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California Restaurants Must Make Milk Or Water The Default Kids Meal Drink Starting In 2019

Andrew Nixon / Capital Public Radio
 

Andrew Nixon / Capital Public Radio

This is part of our series on new California laws taking effect in 2019.

Restaurants in California that offer kids meal combos will be required to promote water or unflavored milk as the default drink option starting Jan. 1, under a new law that aims to discourage the consumption of soda, juice and other sugary beverages among young people.

SB 1192, by Sen. Bill Monning, D-Carmel, also prohibits the display of sugary drinks on kids meal menus and advertisements. Parents will still be able to request the drink of their choice for their children.

The new law won’t be too much of a change for Shona Messmore and her 5-year-old daughter, Belle.

“We always get her a thing of water. And then she can have milk with her meal,” said Messmore, over a slice of pizza and lemonade with Belle at a Sacramento food court this week. “But we don’t get her soda unless it’s a very special occasion — she’s done really good at school or something like that.”

Shona Messmore already restricts her five-year-old daughter, Belle's soda consumption to special occasions and doesn't foresee the law affecting them much.Andrew Nixon / Capital Public Radio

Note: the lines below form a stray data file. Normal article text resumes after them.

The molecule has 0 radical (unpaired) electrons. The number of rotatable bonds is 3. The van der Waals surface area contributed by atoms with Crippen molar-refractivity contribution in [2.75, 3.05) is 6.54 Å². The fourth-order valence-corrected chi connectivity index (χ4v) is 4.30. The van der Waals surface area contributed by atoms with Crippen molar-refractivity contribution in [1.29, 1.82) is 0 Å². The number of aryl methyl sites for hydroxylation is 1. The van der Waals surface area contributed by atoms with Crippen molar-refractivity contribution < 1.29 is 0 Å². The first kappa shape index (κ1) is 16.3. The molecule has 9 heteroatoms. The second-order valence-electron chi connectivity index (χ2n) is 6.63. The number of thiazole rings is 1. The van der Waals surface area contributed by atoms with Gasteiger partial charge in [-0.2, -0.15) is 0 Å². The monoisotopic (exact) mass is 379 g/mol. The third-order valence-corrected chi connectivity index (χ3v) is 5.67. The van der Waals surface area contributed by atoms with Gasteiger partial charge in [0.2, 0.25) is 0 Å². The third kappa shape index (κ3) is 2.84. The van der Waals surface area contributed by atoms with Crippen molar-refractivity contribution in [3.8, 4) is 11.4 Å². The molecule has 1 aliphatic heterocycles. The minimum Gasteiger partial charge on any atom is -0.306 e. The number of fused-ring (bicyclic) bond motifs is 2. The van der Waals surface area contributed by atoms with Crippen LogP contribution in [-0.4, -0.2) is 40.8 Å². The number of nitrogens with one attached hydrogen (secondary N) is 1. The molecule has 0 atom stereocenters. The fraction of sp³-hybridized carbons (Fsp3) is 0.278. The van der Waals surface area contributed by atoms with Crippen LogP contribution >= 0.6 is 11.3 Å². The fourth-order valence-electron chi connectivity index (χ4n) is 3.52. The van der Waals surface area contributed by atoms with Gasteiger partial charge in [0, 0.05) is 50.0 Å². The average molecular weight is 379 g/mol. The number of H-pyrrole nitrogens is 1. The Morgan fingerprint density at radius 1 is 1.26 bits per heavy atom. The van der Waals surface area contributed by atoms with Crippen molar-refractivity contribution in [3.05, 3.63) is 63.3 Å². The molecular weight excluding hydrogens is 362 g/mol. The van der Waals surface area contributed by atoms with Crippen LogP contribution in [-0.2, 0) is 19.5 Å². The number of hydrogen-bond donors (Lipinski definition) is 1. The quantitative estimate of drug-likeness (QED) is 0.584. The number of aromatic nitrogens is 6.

Soda just isn’t healthy, Messmore feels.  

“It’s not good for them — the sugar. It’s rotting the teeth. It’s making them excessively hyper. I think that milk and water, it’s better,” she said.

At a nearby Jack in the Box restaurant, David McCray said he’d still buy sugary drinks for his grandchildren, if they want them.

“I feel a person should have what they want to get,” he said, drawing disagreement from his wife, Elida.

Some fast-food spots such as McDonald’s, Burger King and Subway have already stopped promoting soda with kids meals. Others have not.

Along with flavorless milk and water, restaurants will be able to promote sparkling and flavored water with no added sweeteners.

In a statement after the bill was signed into law in September, Monning said the “state is in the midst of a public health crisis where rates of preventable health conditions like obesity and Type-2 Diabetes are skyrocketing, due in large part to increased consumption of sugary beverages.”

He described the law as part of a strategy to combat that crisis.

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